After many years of fighting and trying, it finally happened. New York State liquor The Authority announced Thursday that beer, cider and wine can now be served in movie theaters across the state. Some lawmakers have long believed that the sale of alcohol could help boost business and theater attendance. With COVID-19 continuing to put a huge cramp on the industry, leading many to air new releases that are simultaneously being made available at home, this could save a lot of theaters.
A number of theaters across the country have already done so, including theaters in New York that offered table service. Other theaters were licensed to serve alcohol only if the customer drank it at a lobby cafe, or if the venue doubled as a functioning restaurant (places like Alamo Drafthouse). Now you can actually buy booze at a concession stand with your popcorn and then bring it to the theater. It could change a lot of things. The changes take effect immediately, although it may take some time for theaters to get their licenses.
This again applies to beer, cider and wine. Cinemas will still not be allowed to sell alcohol or mixed drinks. It remains prohibited, according to Gothamist.
While some movies like Marvel’s Spider-Man: No Coming Home have recently flourished, other more adult-oriented movies haven’t fared so well at the gate.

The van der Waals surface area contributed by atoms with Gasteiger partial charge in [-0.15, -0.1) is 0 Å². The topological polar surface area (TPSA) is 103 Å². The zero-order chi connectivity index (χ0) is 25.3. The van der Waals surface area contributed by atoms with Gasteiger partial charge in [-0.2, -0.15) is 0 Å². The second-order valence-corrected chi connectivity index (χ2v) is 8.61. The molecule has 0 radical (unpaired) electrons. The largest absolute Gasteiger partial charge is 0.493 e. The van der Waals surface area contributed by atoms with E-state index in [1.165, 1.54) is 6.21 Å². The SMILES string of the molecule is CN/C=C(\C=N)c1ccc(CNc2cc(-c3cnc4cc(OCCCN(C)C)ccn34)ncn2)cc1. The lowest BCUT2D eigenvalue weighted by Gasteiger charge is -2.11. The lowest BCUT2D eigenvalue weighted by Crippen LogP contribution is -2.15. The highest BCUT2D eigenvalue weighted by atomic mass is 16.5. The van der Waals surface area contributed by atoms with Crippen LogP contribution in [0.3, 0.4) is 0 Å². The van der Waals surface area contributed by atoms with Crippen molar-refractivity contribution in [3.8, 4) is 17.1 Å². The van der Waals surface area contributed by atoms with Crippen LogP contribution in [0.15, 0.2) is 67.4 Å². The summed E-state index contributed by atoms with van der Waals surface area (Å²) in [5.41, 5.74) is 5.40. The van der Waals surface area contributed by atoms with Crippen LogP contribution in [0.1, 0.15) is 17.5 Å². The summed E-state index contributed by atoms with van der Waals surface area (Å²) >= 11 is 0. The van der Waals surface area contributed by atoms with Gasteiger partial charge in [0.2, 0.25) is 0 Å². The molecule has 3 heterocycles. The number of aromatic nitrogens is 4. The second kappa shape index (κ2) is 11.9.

In other news, A new brewery has opened a bar in the Hudson Valley. It has been a long journey for the three owners of this uniquely named operation. Location, finances, and even a pandemic were factors they had to deal with along the way. However, their path now takes them to Orange County where a new bar has opened to the public. Read here.
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Many of the towns included jump out at the casual observer as popular summer rental spots – Branson of the Ozarks, Missouri or Lake Havasu in Arizona – it might surprise you to dive deeper into some quality of life offerings at beyond the beach and vacation homes. You’ll likely learn from a wide range of Americana: one of the last 1950s-style drive-ins in the Midwest; a Florida town that began as a retirement area for Civil War veterans; an island teeming with some of the nation’s best public schools and revenue streams smack dab in the middle of a lake between Seattle and Bellevue; and even a California town containing more than the prison blues of Johnny Cash.